Howard Benjamin Austin was designated as the state of Illinois' first Poet Laureate on January 14, 1936. A prolific poet, Mr. Austin was also an accountant by trade and was a schoolteacher for a short time. He was born on July 27, 1886 on the family farm near Blue Mound, IL, and died on April 1, 1962 at his home in Springfield, IL.
Austin's ability to write poetry was widely recognized, in large part because of the speed with which he could accomplish it. For many years he was called upon to demonstrate his talents with a male quartet named the Pawnee Four. These singers were invited to events such as conventions or banquets, where after-dinner speakers were the norm. Howard, while listening intently to the speeches, would sit on the sidelines composing poetic lyrics, more often than not with amusing content or poking good-natured fun at the speaker or his organization. Immediately following the speaker, the quartet would take their places at the dais. As the lead singer, Howard would hold his just-completed lyrics out in front of the group while they sang and harmonized the words together. This was often considered to be a stunt, assuming words had been prepared long beforehand. Anyone that attended these events would be convinced otherwise as his piece would include a very detailed account of unpredictable events. Howard, the quartet, and his amazing "instant" poetry were popular for many decades.
One of Austin's biggest fans in 1936 was then Governor Henry Horner. Having appeared with the governor on a number of programs, Mr. Austin made a significant impression one night at a Ladies of Sangamon County Democracy dinner. That night, the quartet sang a song written specifically by Mr. Austin entitled "Be It Resolved," calling upon the bachelor governor to "pick out a handsome old maid and get himself a wife!" The one thing resolved for sure that night, as was declared by Governor Horner, was that Howard Austin would be designated as the State Poet Laureate. Soon after, an official certificate bearing the signatures of the governor and Secretary of State Edward J. Hughs and the seal of the state of Illinois were presented to Mr. Austin on Tuesday, January 14, 1936.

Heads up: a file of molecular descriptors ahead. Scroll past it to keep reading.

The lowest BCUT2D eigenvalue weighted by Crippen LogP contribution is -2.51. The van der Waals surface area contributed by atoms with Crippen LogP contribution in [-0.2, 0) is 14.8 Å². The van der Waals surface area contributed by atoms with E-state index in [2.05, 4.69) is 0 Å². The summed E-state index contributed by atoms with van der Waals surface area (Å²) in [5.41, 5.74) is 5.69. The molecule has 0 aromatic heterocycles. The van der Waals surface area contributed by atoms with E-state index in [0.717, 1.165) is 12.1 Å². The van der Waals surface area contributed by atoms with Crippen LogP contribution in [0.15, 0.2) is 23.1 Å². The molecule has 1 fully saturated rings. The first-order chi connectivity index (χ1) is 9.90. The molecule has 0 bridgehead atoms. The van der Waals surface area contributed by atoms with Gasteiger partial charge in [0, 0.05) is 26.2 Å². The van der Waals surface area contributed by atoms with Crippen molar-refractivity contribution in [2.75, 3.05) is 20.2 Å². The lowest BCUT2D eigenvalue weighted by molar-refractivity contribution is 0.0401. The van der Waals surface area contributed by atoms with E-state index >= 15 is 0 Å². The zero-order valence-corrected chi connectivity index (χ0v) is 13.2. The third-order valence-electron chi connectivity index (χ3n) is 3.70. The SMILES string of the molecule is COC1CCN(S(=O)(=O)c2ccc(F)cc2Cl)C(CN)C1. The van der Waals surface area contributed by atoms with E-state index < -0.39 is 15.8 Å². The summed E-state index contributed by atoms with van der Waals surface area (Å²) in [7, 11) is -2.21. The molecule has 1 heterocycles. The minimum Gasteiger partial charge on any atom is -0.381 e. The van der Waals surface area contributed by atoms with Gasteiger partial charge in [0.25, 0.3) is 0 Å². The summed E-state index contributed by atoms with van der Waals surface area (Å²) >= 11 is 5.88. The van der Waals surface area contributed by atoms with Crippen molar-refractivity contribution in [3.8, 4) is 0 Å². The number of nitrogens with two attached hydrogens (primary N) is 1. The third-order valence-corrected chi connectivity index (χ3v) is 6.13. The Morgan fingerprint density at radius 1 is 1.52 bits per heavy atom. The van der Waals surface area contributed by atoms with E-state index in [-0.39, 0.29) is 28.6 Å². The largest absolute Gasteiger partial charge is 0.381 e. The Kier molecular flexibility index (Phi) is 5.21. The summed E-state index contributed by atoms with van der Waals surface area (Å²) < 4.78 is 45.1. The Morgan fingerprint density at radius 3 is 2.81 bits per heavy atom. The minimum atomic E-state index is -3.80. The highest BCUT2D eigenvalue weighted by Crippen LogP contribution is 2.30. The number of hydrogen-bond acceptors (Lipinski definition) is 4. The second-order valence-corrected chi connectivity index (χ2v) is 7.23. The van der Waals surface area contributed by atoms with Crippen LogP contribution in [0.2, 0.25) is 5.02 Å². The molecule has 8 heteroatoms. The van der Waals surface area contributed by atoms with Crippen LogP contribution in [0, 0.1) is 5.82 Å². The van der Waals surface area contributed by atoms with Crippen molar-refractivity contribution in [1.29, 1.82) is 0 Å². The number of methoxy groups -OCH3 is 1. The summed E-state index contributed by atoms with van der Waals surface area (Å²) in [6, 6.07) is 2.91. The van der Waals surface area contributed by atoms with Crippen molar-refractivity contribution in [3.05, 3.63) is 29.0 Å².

Aside from Mr. Austin's accomplishments with the Pawnee Four, his poetry and lyrics covers a wide range of themes. Politics, patriotism, religion, human issues, current events and family were the core inspirations that would traditionally establish the canvass for his works. Austin's descendants recall how he typically composed his poetry "on the fly" and rarely edited the verses after they had been written.
Howard Austin was not affiliated with literary circles nor did he ever pursue to have any of his works published and sold. His poetry was simply a natural expression of who and where he was. He was also a local public figure throughout his adult life by virtue of his work as teacher, banker, accountant, and Chief Clerk of the Sangamon County Clerk's office.
Howard B. Austin, always recognized with a cigar in his mouth, succumbed to lung cancer at the age of 75 in the family home in Springfield, IL on April 1, 1962, with his family in attendance.
For more information on Howard Austin, visit the family website devoted to his life and work: http://www.adaustin.com/HBA/
Howard Austin - Poems
"THE PASSING OF A FRIEND"
"'TIL THE KIDS COME HOME"